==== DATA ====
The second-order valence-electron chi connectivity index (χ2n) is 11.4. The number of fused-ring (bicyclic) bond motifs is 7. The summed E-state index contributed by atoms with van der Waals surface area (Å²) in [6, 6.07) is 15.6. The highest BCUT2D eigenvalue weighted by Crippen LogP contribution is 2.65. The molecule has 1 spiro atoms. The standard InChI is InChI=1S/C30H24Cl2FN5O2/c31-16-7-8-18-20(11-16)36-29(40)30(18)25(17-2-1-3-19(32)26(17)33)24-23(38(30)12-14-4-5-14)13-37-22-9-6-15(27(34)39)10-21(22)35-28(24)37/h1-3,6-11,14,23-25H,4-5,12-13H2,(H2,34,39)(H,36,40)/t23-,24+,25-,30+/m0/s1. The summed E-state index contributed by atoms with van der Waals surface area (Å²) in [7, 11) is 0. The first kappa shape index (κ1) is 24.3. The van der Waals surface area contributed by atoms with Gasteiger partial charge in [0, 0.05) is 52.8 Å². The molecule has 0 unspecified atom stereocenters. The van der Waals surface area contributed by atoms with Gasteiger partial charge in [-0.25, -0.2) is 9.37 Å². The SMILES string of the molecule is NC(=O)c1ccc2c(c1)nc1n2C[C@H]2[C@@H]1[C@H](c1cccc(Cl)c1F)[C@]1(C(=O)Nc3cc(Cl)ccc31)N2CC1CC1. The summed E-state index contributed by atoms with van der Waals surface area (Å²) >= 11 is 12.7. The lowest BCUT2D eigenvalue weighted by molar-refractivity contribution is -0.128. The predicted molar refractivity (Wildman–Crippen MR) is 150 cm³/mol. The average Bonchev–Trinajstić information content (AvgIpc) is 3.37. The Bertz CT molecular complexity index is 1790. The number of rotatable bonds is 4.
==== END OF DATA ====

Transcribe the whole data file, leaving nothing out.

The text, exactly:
The second-order valence-electron chi connectivity index (χ2n) is 11.4. The number of fused-ring (bicyclic) bond motifs is 7. The summed E-state index contributed by atoms with van der Waals surface area (Å²) in [6, 6.07) is 15.6. The highest BCUT2D eigenvalue weighted by Crippen LogP contribution is 2.65. The molecule has 1 spiro atoms. The standard InChI is InChI=1S/C30H24Cl2FN5O2/c31-16-7-8-18-20(11-16)36-29(40)30(18)25(17-2-1-3-19(32)26(17)33)24-23(38(30)12-14-4-5-14)13-37-22-9-6-15(27(34)39)10-21(22)35-28(24)37/h1-3,6-11,14,23-25H,4-5,12-13H2,(H2,34,39)(H,36,40)/t23-,24+,25-,30+/m0/s1. The summed E-state index contributed by atoms with van der Waals surface area (Å²) in [7, 11) is 0. The first kappa shape index (κ1) is 24.3. The van der Waals surface area contributed by atoms with Gasteiger partial charge in [0, 0.05) is 52.8 Å². The molecule has 0 unspecified atom stereocenters. The van der Waals surface area contributed by atoms with Gasteiger partial charge in [-0.25, -0.2) is 9.37 Å². The SMILES string of the molecule is NC(=O)c1ccc2c(c1)nc1n2C[C@H]2[C@@H]1[C@H](c1cccc(Cl)c1F)[C@]1(C(=O)Nc3cc(Cl)ccc31)N2CC1CC1. The summed E-state index contributed by atoms with van der Waals surface area (Å²) >= 11 is 12.7. The lowest BCUT2D eigenvalue weighted by molar-refractivity contribution is -0.128. The predicted molar refractivity (Wildman–Crippen MR) is 150 cm³/mol. The average Bonchev–Trinajstić information content (AvgIpc) is 3.37. The Bertz CT molecular complexity index is 1790. The number of rotatable bonds is 4.